– prefered communatarism, strong identity markups beyond the usual “prefered music” categories, ties to others as a social branding: you need those both to lower your cost to be situated, and to be surronded be people who can understand you faster and better;

– transparency, a concerning transparency: youngsters prefer to show to anyone they adress, schedule—anything because they know they won’t know why it will be used for (and they trust openness); setting up a availability rule is too tedious (and artificial: you have to justifiy the rules you want to be followed) and closing one’s access will mostly prevent relatives to find you back; well, you won’t hear about the other ones anyway. . .

I had trouble parsing this but got something out of it despite the annoying mannerism of its own social branding. (the social branding of no upper-case letters makes things hard to read, danah!)…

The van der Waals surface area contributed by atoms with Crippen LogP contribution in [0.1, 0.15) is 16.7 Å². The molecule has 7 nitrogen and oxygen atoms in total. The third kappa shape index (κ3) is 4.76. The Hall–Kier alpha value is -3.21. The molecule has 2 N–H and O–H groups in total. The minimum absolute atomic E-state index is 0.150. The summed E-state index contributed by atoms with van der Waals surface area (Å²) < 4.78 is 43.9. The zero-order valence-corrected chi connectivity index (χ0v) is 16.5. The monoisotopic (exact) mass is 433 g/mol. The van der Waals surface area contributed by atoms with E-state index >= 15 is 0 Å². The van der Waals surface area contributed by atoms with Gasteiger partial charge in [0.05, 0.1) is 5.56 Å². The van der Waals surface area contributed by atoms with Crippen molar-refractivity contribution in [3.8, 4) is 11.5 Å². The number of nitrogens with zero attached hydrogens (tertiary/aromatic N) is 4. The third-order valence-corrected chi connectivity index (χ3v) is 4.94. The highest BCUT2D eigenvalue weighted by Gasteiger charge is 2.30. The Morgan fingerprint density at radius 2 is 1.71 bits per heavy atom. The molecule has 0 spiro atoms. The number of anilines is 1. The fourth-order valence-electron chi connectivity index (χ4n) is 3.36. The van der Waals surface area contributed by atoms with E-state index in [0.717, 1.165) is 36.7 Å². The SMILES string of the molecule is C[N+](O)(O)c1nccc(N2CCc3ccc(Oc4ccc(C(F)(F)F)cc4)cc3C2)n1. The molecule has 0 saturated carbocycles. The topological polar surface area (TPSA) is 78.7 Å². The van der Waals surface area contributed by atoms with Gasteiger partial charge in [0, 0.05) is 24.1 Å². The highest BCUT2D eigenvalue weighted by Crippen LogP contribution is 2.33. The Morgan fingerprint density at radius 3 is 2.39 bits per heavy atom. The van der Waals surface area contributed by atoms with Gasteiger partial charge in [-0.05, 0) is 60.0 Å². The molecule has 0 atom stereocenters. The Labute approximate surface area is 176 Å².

I got to Zephoria’s post on Wikipedia via a link from David Weinberger, who has a new issue of JOHO online….

…now with a Wikipedia-themed bogus contest
so even though I am in theory working hard on my own talk for Wikimana, whose title should maybe have referenced Paris Hilton rather than quantum mechanics, but I didn’t think of that when I was writing my abstract….

…it’s only 8 a.m., and I need to refocus.


Tags: Learn to write good

An epiphany on moonlight epiphanies…

March 14th, 2006 · Comments Off on An epiphany on moonlight epiphanies…

“I never remembered where the park was, what it was called, or how to get there, but only thought of it as the place where I would dazedly wander at 1 am while holding his hand in the moonlight…”

Read the rest, you know you want to go back to that place in your own life.

(One great side effect of SXSW is that I’ve discovered so many new blogs, including several written by Liz Henry.)


Tags: Learn to write good